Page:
Writing is hard.
Okay, allow me to expand on my initial words.
Writing fiction capable of holding a reader in the story until she, or he, reaches THE END is damn difficult.
Truth time. How many books have you read in the past ten days? Twenty days? Month? I don’t mean perused, but held on until the last page? Me? One. (And, no, it wasn’t my book. I don’t like to read my books, which has nothing to do with my stories. It’s more of a perfectionist thing. “Why did I end that sentence with a dreaded ‘ly’ word?”)
Sorry. I digressed. I’ve been confined to a recliner chair for the past two weeks–surgeon’s orders. (http://bit.ly/2iK76pU)
In my banishment I’ve written, played Hearthstone, watched movies (one thumb up for LaLa Land and two thumbs and all my toes up for Collateral Beauty), and read.
At least, I tried to read. Why, you ask? (You should be asking that.) They sucked. The characters were as transparent as ghosts and the story lines boring as (I’ll quote my son’s favorite adjective) fuck.
One book’s premise claimed the story was a paranormal romance. The prologue introduced me to the spectral hero as he raped the handcuffed and gagged living heroine. With his talons!!!!! Hmmm, that’s not romance. That’s erotica. Graphic, bloody, degrading erotica. And I blame you, E.L. James, for opening that Pandora’s box.
Three other books, although new releases with a gazillion years on the New York Times’ bestseller list, were yawn-fests. I didn’t care if the characters fell off the now flat earth. In fact, I wanted to be the one to push them.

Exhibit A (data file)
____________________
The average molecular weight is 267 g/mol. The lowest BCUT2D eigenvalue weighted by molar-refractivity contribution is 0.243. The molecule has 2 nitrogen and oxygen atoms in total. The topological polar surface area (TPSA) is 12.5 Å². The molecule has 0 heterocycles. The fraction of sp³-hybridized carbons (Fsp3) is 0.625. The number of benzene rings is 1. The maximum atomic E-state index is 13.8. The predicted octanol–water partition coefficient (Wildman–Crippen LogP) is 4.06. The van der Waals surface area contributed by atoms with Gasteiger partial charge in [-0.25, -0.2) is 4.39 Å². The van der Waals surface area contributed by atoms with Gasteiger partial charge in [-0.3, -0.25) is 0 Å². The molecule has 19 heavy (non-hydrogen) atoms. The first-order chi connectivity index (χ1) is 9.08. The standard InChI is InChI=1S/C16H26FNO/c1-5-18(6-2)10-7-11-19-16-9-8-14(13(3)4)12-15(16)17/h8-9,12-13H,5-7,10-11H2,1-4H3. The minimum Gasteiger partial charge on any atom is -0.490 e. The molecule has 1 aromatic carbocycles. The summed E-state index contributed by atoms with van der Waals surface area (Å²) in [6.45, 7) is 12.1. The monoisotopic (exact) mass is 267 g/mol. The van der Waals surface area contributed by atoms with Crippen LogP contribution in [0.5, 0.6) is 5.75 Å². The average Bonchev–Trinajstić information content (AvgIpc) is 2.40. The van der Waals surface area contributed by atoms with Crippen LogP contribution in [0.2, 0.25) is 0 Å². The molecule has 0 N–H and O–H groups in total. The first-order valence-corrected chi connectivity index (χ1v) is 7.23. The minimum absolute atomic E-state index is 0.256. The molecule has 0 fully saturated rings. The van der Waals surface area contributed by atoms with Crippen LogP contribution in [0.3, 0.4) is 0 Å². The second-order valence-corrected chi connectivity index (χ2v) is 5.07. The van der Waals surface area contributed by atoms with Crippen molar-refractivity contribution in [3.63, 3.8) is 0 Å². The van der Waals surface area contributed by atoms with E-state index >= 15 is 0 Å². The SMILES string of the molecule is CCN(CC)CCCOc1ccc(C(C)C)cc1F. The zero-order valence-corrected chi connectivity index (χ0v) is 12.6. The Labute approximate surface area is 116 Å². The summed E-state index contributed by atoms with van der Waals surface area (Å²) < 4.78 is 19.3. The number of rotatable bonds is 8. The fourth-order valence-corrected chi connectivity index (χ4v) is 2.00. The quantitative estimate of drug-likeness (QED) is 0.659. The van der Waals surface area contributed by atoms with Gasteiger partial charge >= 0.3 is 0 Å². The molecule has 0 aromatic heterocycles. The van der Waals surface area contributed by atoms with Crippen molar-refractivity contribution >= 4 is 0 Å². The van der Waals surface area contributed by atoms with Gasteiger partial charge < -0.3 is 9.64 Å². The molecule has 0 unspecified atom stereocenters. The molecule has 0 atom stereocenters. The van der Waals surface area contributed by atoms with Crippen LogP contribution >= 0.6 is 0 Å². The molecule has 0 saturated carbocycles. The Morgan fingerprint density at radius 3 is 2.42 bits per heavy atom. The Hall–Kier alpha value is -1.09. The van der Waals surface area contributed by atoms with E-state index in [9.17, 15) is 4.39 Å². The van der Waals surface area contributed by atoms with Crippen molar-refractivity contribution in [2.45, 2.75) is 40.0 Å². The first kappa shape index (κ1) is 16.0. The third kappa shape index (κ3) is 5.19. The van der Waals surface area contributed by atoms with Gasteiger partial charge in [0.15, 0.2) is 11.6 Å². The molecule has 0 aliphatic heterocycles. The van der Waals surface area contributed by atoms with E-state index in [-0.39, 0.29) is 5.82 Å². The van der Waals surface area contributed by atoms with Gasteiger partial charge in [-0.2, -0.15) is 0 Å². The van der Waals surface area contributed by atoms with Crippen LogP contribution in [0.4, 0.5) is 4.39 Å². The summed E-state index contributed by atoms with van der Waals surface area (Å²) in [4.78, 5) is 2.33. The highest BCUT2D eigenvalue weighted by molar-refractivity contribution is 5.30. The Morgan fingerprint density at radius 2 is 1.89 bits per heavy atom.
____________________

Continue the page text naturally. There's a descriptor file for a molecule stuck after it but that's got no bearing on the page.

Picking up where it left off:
I eventually found a book to read. One from my bookshelf. It held my interest and I fell in love with the characters all over again. Ray Bradbury, thank you.
“It was the face of spring, it was the face of summer, it was the warmness of clover breath. Pomegranate glowed in her lips, and the noon sky in her eyes. To touch her face was that always new experience of opening your window one December morning, early, and putting out your hand to the first white cool powdering of snow that had come, silently, with no announcement, in the night. And all of this, this breath-warmness and plum-tenderness was held forever in one miracle of photographic is chemistry which no clock winds could blow upon to change one hour or one second; this fine first cool white snow would never melt, but live a thousand summers.” Dandelion Wine by Ray Bradbury
Okay, fellow writers, I challenge you to write. I mean truly write. Dig deep into your characters. Find their buttons. Weave worlds were magic happens. Take your readers to places their hearts, and souls, long, or fear, to visit. Don’t just slap words into your computer. Write, damn it. You too, E.L.
And I promise to do the same.
Blessed be :}